• OREGON CHAINSAW MASSACRE “These biomass projects will boost economic fortunes, fire safety and environmental protection across Oregon’s forests and forest communities,” said Wyden. -wyden.senate.gov, 2005 S. 536 would amend the Clean Air Act to classify “forest biomass” from federal lands as “renewable biomass.” Artist rendition of Senator Wyden
  • Forest biomass = Pandora’s box “Expanding the market for woody biomass could lead to adverse ecological consequences if the demand for woody biomass leads to excessive thinning.” -U.S. Government Accountability Office (GAO), 2005
  • The Science on “Thinning” “Fuels reduction” thinning means: THE WATERSHED IMPACTS OF -Elevated road use…roads are typically the FOREST TREATMENTS TO single largest source of elevated erosion in forested watersheds. REDUCE FUELS AND MODIFY FIRE BEHAVIOR -Accelerated topsoil erosion through the combined impacts of soil compaction and removal of soil cover. BY JONATHAN J. RHODES -Soil damage from intensive thinning is likely to be as great as or greater than that from conventional logging. prepared for PACIFIC RIVERS COUNCIL -The loss of topsoil is irreversible within human timescales; associated reductions in soil productivity are essentially permanent. 2007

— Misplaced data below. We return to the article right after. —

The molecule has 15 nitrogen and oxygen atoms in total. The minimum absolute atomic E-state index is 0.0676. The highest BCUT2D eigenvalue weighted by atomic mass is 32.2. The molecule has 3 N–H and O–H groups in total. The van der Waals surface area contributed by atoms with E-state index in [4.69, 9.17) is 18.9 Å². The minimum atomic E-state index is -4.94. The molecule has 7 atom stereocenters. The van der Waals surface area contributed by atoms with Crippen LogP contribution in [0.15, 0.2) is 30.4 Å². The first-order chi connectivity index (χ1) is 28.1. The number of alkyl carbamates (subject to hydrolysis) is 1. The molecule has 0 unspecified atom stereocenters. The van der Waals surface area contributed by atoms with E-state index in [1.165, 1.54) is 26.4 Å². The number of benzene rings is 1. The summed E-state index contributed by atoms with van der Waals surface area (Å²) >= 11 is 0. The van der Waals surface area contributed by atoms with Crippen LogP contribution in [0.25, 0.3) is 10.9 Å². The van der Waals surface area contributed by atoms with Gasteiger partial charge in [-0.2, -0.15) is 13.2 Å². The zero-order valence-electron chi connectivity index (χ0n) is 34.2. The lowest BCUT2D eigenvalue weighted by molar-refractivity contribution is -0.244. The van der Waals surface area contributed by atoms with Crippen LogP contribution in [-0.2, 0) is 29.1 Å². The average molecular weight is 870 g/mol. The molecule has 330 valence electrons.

• Roads to ruin “The amount of sediment delivered from forests with roads can be more than 300 times greater than from undisturbed forest land.” -Morrison, 1975 “Roads can contribute 50 to 80% of the sediment that enters streams .” -Haans et al., 1986
  • The largest, most comprehensive forest  protection & restoration legislation ever considered by Congress. Would ban logging in “last core areas of  forest biodiversity,” ie: ancient forests, roadless areas, riparian zones, and over 100 other “specially named” forest areas. Endorsed by over 600 eminent scientists  including E.O. Wilson and Jane Goodall. In 2000, nearly ¼ of Congress  cosponsored bill: 135 Representatives and 6 Senators. saveamericasforests.org
  • Solution Orville Camp’s Natural Selection “Ecostry” Camp Forest Selma, Oregon
  • eco-advocates.org info@eco-advocates.org (541) 344-6017 Volunteer co-directors: Samantha Chirillo Josh Schlossberg Shannon Wilson